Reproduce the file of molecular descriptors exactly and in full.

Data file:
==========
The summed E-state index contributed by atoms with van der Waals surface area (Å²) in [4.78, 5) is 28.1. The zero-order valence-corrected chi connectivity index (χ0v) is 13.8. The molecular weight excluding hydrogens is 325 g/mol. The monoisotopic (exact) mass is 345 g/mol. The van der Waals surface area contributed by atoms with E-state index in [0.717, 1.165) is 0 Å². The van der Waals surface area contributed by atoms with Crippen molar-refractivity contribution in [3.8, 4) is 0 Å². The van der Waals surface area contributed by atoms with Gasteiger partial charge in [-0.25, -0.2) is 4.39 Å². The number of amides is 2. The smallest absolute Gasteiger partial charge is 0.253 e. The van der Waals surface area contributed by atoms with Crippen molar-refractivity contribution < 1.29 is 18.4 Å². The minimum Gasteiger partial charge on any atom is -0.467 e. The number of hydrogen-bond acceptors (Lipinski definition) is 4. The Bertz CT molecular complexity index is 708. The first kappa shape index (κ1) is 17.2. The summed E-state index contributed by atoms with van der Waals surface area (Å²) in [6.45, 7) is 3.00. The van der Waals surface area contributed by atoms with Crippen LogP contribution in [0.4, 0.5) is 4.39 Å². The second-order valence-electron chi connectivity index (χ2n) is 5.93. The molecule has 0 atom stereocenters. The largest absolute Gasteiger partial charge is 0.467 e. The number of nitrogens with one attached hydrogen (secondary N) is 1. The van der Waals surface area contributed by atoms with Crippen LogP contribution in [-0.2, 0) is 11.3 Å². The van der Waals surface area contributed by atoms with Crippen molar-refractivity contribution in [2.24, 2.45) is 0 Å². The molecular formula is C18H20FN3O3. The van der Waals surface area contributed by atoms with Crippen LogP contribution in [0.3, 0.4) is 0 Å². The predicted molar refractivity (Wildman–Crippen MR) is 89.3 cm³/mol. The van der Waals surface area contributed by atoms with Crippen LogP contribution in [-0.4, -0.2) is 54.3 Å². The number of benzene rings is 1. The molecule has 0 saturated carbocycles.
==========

The summed E-state index contributed by atoms with van der Waals surface area (Å²) in [4.78, 5) is 28.1. The zero-order valence-corrected chi connectivity index (χ0v) is 13.8. The molecular weight excluding hydrogens is 325 g/mol. The monoisotopic (exact) mass is 345 g/mol. The van der Waals surface area contributed by atoms with E-state index in [0.717, 1.165) is 0 Å². The van der Waals surface area contributed by atoms with Crippen molar-refractivity contribution in [3.8, 4) is 0 Å². The van der Waals surface area contributed by atoms with Gasteiger partial charge in [-0.25, -0.2) is 4.39 Å². The number of amides is 2. The smallest absolute Gasteiger partial charge is 0.253 e. The van der Waals surface area contributed by atoms with Crippen molar-refractivity contribution < 1.29 is 18.4 Å². The minimum Gasteiger partial charge on any atom is -0.467 e. The number of hydrogen-bond acceptors (Lipinski definition) is 4. The Bertz CT molecular complexity index is 708. The first kappa shape index (κ1) is 17.2. The summed E-state index contributed by atoms with van der Waals surface area (Å²) in [6.45, 7) is 3.00. The van der Waals surface area contributed by atoms with Crippen LogP contribution in [0.4, 0.5) is 4.39 Å². The second-order valence-electron chi connectivity index (χ2n) is 5.93. The molecule has 0 atom stereocenters. The largest absolute Gasteiger partial charge is 0.467 e. The number of nitrogens with one attached hydrogen (secondary N) is 1. The van der Waals surface area contributed by atoms with Crippen LogP contribution in [-0.2, 0) is 11.3 Å². The van der Waals surface area contributed by atoms with Crippen molar-refractivity contribution in [2.24, 2.45) is 0 Å². The molecular formula is C18H20FN3O3. The van der Waals surface area contributed by atoms with Crippen LogP contribution in [0.3, 0.4) is 0 Å². The predicted molar refractivity (Wildman–Crippen MR) is 89.3 cm³/mol. The van der Waals surface area contributed by atoms with Crippen LogP contribution in [-0.4, -0.2) is 54.3 Å². The number of benzene rings is 1. The molecule has 0 saturated carbocycles.